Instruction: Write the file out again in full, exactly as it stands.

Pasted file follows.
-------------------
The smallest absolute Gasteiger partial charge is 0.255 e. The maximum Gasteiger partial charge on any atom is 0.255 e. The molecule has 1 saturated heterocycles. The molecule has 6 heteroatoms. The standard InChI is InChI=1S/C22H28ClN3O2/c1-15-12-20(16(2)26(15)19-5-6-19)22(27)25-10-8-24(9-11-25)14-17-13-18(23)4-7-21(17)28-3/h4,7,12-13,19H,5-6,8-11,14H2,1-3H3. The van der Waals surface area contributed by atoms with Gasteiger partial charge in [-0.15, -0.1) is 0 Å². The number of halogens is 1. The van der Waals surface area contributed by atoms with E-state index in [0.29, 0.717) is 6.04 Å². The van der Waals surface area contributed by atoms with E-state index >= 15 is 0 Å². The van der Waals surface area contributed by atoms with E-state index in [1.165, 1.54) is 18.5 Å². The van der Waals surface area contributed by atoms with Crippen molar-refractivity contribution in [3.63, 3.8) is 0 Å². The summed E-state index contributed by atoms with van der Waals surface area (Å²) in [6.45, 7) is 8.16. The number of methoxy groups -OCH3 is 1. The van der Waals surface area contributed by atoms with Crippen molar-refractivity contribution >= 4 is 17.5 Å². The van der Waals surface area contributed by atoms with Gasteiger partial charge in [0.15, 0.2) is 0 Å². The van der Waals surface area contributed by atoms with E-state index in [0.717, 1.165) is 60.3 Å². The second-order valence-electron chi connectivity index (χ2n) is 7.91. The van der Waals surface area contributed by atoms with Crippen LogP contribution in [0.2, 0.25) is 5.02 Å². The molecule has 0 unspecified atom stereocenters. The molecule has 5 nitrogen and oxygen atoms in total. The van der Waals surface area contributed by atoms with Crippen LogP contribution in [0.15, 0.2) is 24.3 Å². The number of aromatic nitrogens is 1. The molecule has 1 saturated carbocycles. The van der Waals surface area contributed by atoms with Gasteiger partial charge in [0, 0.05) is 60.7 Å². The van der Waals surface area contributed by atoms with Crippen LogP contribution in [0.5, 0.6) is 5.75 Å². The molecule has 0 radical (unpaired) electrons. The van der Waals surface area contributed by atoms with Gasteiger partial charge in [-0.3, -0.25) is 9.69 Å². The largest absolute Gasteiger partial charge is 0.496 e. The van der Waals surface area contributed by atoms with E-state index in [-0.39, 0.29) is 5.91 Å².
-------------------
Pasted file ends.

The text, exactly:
The smallest absolute Gasteiger partial charge is 0.255 e. The maximum Gasteiger partial charge on any atom is 0.255 e. The molecule has 1 saturated heterocycles. The molecule has 6 heteroatoms. The standard InChI is InChI=1S/C22H28ClN3O2/c1-15-12-20(16(2)26(15)19-5-6-19)22(27)25-10-8-24(9-11-25)14-17-13-18(23)4-7-21(17)28-3/h4,7,12-13,19H,5-6,8-11,14H2,1-3H3. The van der Waals surface area contributed by atoms with Gasteiger partial charge in [-0.15, -0.1) is 0 Å². The number of halogens is 1. The van der Waals surface area contributed by atoms with E-state index in [0.29, 0.717) is 6.04 Å². The van der Waals surface area contributed by atoms with E-state index >= 15 is 0 Å². The van der Waals surface area contributed by atoms with E-state index in [1.165, 1.54) is 18.5 Å². The van der Waals surface area contributed by atoms with Crippen molar-refractivity contribution in [3.63, 3.8) is 0 Å². The summed E-state index contributed by atoms with van der Waals surface area (Å²) in [6.45, 7) is 8.16. The number of methoxy groups -OCH3 is 1. The van der Waals surface area contributed by atoms with Crippen molar-refractivity contribution >= 4 is 17.5 Å². The van der Waals surface area contributed by atoms with Gasteiger partial charge in [0.15, 0.2) is 0 Å². The van der Waals surface area contributed by atoms with E-state index in [0.717, 1.165) is 60.3 Å². The second-order valence-electron chi connectivity index (χ2n) is 7.91. The van der Waals surface area contributed by atoms with Crippen LogP contribution in [0.2, 0.25) is 5.02 Å². The molecule has 0 unspecified atom stereocenters. The molecule has 5 nitrogen and oxygen atoms in total. The van der Waals surface area contributed by atoms with Crippen LogP contribution in [0.15, 0.2) is 24.3 Å². The number of aromatic nitrogens is 1. The molecule has 1 saturated carbocycles. The van der Waals surface area contributed by atoms with Gasteiger partial charge in [0, 0.05) is 60.7 Å². The van der Waals surface area contributed by atoms with Crippen LogP contribution in [0.5, 0.6) is 5.75 Å². The molecule has 0 radical (unpaired) electrons. The van der Waals surface area contributed by atoms with Gasteiger partial charge in [-0.3, -0.25) is 9.69 Å². The largest absolute Gasteiger partial charge is 0.496 e. The van der Waals surface area contributed by atoms with E-state index in [-0.39, 0.29) is 5.91 Å².